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    We hypothesize that a form of kernel-resident access control based integrity protection can gain widespread acceptance in commercial off-the-shelf (COTS) environments, provided that it couples some useful protection with a high degree of compatibility with existing software, configurations, and practices. To test this hypothesis, we have developed a highly compatible free open-source prototype called LOMAC, and released it on the Internet. LOMAC is a dynamically loadable extension for COTS Linux kernels that provides integrity protection based on Low Water-Mark access control. We present a classification of existing access control models with regard to compatibility, concluding that models similar to Low Water-Mark are especially well suited to high-compatibility solutions. We also describe our practical strategies for dealing with the pathological cases in the Low Water-Mark model's behavior which include a small extension of the model, and an unusual application of its concepts View full abstract»

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  • Efficient authentication and signing of multicast streams over lossy channels

    Page(s): 56 - 73
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    Multicast stream authentication and signing is an important and challenging problem. Applications include the continuous authentication of radio and TV Internet broadcasts, and authenticated data distribution by satellite. The main challenges are fourfold. First, authenticity must be guaranteed even when only the sender of the data is trusted. Second, the scheme needs to scale to potentially millions of receivers. Third, streamed media distribution can have high packet loss. Finally the system needs to be efficient to support fast packet rates. We propose two efficient schemes, TESLA and EMSS, for secure lossy multicast streams. TESLA (Timed Efficient Stream Loss-tolerant Authentication), offers sender authentication, strong loss robustness, high scalability and minimal overhead at the cost of loose initial time synchronization and slightly delayed authentication. EMSS (Efficient Multi-chained Stream Signature), provides nonrepudiation of origin, high loss resistance, and low overhead, at the cost of slightly delayed verification View full abstract»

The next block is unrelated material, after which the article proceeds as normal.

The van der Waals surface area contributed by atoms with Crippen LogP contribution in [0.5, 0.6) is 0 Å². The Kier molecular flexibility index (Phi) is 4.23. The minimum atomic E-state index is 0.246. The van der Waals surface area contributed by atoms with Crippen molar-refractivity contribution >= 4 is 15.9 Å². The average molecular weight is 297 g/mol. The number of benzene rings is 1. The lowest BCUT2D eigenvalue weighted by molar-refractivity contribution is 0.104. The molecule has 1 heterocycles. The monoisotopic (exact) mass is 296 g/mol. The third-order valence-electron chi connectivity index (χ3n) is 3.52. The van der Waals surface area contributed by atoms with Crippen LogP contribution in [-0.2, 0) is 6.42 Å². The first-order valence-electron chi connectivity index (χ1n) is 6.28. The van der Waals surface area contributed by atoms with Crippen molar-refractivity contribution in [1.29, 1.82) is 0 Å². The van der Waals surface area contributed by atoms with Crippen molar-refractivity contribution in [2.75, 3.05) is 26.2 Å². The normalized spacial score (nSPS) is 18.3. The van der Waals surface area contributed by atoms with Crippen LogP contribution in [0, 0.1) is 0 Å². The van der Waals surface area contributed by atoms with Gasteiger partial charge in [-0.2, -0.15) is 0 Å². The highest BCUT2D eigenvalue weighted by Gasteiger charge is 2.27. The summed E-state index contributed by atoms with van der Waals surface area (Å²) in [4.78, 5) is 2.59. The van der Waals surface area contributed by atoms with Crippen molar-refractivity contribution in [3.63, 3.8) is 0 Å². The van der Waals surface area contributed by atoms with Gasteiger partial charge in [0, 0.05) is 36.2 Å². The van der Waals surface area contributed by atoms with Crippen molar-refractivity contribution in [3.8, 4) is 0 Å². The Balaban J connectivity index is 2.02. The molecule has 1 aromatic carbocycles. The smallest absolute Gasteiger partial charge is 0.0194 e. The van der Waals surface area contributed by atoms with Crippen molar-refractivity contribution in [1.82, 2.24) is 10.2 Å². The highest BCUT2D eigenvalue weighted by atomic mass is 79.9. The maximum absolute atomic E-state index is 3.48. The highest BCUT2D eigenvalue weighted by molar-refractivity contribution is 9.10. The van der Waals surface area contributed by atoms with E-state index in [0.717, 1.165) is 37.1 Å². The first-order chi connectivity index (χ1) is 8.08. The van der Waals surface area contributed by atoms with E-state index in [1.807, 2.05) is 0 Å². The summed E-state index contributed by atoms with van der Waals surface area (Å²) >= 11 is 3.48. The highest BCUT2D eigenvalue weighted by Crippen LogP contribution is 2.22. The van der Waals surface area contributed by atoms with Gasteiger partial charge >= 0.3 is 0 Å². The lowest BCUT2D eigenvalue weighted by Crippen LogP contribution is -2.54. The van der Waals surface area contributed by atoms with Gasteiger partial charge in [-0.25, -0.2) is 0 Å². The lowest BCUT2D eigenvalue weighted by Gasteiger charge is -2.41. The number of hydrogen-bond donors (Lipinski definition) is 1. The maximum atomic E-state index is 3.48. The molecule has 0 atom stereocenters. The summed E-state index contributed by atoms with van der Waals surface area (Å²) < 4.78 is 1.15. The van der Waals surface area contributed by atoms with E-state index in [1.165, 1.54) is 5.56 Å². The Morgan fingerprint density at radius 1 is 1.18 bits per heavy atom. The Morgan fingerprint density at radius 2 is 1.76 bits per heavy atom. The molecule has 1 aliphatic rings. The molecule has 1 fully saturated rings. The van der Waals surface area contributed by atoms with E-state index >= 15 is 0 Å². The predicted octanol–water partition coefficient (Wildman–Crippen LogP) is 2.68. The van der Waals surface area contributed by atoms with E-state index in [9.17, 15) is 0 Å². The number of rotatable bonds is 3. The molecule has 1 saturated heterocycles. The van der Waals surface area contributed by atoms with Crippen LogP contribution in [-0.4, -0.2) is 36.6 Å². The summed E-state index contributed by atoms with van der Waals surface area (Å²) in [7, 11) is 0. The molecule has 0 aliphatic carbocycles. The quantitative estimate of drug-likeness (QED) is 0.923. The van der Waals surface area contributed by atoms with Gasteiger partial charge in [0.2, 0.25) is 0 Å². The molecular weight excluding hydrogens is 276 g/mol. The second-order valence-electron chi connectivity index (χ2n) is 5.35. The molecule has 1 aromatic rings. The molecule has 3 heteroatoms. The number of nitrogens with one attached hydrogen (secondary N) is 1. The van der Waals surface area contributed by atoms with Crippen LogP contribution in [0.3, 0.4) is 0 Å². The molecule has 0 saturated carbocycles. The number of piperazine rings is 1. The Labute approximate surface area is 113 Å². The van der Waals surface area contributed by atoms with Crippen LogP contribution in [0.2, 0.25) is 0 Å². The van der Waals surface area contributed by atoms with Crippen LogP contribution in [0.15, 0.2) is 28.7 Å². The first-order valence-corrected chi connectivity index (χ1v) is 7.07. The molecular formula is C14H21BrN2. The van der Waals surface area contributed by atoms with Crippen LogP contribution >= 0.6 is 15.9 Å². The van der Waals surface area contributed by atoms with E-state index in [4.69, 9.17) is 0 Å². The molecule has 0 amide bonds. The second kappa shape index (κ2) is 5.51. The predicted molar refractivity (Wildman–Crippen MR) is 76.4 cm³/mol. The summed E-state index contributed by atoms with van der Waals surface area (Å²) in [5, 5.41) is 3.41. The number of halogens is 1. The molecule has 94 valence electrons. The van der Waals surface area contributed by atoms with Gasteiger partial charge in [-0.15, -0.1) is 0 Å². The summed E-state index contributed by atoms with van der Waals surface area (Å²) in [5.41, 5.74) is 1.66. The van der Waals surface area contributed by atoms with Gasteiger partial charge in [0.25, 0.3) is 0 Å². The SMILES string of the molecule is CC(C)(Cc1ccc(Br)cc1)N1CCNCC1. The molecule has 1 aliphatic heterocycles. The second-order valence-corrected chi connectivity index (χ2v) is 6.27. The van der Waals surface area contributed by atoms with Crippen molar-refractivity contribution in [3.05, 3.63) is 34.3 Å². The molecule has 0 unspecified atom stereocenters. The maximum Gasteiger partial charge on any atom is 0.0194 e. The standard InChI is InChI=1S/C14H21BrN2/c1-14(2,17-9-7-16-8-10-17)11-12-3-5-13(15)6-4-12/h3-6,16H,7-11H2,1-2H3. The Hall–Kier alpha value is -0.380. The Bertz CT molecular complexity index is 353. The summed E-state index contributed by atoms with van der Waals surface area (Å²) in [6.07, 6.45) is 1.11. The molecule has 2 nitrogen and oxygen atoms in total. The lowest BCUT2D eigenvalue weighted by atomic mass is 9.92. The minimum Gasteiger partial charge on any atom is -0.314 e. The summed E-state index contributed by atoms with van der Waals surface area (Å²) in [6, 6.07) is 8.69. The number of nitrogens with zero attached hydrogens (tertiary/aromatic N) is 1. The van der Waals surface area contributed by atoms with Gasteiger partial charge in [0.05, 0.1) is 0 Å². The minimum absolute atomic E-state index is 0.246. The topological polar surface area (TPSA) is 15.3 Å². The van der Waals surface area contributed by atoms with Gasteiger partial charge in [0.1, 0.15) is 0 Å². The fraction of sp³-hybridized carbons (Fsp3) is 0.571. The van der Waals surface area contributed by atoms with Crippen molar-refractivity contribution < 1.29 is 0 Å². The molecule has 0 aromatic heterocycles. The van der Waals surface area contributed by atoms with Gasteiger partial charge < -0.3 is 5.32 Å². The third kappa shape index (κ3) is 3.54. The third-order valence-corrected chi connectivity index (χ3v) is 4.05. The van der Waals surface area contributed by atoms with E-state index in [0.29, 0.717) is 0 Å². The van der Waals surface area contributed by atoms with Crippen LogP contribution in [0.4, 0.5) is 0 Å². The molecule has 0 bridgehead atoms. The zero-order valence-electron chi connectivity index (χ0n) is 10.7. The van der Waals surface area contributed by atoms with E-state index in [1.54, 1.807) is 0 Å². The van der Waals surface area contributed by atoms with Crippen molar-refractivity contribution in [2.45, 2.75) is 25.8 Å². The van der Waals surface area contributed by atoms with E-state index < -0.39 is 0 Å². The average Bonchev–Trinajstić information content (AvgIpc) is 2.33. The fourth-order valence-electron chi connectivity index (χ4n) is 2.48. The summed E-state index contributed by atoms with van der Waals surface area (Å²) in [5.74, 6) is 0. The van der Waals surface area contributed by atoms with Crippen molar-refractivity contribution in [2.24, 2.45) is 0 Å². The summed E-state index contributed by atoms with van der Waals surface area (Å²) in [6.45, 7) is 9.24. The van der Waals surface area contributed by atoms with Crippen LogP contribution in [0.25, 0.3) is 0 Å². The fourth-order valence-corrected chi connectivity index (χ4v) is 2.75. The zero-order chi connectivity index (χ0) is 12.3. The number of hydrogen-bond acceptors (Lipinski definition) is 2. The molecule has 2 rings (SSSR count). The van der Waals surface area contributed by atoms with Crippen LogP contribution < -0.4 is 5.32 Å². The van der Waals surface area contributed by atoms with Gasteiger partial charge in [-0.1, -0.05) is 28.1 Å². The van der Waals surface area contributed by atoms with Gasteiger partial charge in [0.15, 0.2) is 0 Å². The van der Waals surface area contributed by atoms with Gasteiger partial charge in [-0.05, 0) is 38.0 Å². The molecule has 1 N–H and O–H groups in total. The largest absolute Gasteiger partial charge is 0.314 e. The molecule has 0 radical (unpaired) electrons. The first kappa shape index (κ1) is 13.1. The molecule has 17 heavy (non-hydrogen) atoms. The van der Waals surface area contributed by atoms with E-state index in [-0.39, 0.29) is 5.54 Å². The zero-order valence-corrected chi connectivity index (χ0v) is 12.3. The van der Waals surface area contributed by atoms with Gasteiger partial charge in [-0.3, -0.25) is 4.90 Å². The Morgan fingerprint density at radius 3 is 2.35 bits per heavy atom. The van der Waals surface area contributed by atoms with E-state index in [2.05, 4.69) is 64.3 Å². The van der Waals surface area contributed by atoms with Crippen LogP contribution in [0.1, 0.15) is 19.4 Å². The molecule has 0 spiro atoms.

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  • IRM enforcement of Java stack inspection

    Page(s): 246 - 255
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    Two implementations are given for Java's stack inspection access-control policy. Each implementation is obtained by generating an inlined reference monitor (IRM) for a different formulation of the policy. Performance of the implementations is evaluated, and one is found to be competitive with Java's less flexible, JVM-resident implementation. The exercise illustrates the power of the IRM approach for enforcing security policies View full abstract»

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  • Kronos: a scalable group re-keying approach for secure multicast

    Page(s): 215 - 228
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    The authors describe a novel approach to scalable group re-keying for secure multicast. Our approach, which we call Kronos, is based upon the idea of periodic group re-keying. We first motivate our approach by showing that if a group is re-keyed on each membership change, as the size of the group increases and/or the rate at which members leave and join the group increases, the frequency of rekeying becomes the primary bottle neck for scalable group re-keying. In contrast, Kronos can scale to handle large and dynamic groups because the frequency of re-keying is independent of the size and membership dynamics of the group. Next, we describe how Kronos can be used in conjunction with distributed key management frameworks such as IGKMP (T. Hardjono et al., 1998) that use a single group-wide session key for encrypting communications between members of the group. Using a detailed simulation, we compare the performance tradeoffs between Kronos and other key management protocols View full abstract»